"I will be here, and De Lactre and Poupart will be here to meet you. I will go now direct to the chancellor and obtain the pass both in their names and mine, then we shall be ready to start whenever your lady is prepared. We have all brought some spare horses, so that you will have no trouble on that score. Your men-at-arms will, of course, ride with ours. We have brought eight horses, knowing the number of your company; if your Italian and his daughter go with us Lady Agnes and Charles can ride behind some of us."

Dame Margaret, Agnes, and Charlie were delighted indeed when they heard from Guy of his meeting with the young Count d'Estournel, and of the latter's offer to escort them to Artois.

"The saints be praised!" his lady said. "I have spoken little about it, Guy, but I have dreaded this journey far more than any of the dangers here. In times so disturbed I have perceived that we should run innumerable risks, and eager as I am to return to my lord I have doubted whether, with Agnes with me, I should be right in adventuring on such a journey. Now there can be no risk in it, saving only that of falling in with any of the bands of robbers who, as they say, infest the country, and even these would scarce venture to attack so strong a party. We shall be ready to start to-morrow, if Count d'Estournel is prepared to go so soon. We will be veiled as we ride out. It is most unlikely that anyone will recognize us, but 'tis as well for his sake that there should be no risk whatever of this being known. The count is out and will not return until six, therefore it will be best that you should go at once and warn the others that we start to-morrow."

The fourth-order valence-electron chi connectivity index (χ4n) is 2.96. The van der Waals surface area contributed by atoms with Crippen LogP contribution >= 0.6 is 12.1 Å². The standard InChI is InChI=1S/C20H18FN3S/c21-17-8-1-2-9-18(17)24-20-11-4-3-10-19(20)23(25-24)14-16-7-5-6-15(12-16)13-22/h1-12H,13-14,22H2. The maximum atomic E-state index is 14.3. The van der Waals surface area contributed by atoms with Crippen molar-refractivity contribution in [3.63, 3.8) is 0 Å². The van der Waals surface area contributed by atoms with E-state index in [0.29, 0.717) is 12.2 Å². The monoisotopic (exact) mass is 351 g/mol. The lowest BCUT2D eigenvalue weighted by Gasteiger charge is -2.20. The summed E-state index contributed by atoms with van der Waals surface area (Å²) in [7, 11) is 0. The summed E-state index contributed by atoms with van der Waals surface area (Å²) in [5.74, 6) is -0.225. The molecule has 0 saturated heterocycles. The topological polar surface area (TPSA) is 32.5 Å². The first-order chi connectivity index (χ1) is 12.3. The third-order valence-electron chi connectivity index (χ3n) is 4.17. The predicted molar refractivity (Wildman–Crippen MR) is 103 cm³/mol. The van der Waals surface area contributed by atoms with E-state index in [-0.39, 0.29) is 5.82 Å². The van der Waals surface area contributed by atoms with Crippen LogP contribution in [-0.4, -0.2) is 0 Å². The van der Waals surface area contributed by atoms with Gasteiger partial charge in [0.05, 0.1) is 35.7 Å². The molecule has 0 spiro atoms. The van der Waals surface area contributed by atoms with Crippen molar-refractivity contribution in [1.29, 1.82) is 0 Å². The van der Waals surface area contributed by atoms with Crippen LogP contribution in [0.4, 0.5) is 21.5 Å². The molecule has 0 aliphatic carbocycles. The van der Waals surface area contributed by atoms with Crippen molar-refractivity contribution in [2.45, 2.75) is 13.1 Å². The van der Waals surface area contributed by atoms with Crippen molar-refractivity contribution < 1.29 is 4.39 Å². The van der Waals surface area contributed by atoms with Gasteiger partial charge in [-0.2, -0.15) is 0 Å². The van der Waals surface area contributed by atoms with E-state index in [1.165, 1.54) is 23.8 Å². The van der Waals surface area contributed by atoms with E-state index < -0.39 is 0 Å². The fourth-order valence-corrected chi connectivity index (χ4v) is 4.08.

The pleasure of Long Tom and his companions at the news was scarcely less than had been that of Dame Margaret, and they started at once to recover their steel caps and armour from the place where they had been hidden, saying that it would take them all night to clean them up and make them fit for service. Then Guy went in to Ma?tre Lepelletiere and saw the silversmith, who was also sincerely glad at the news he gave him.

"I was but yesterday arranging for a house where I could open my shop again until my own was rebuilt," he said, "for there is an end now of all fear of disturbances, at any rate for the present, and I was heartily greeted by many old friends, who thought that I was dead. I will go down with Lepelletiere this afternoon to the offices of the municipality and ask for a pass for madame-what shall I call her?"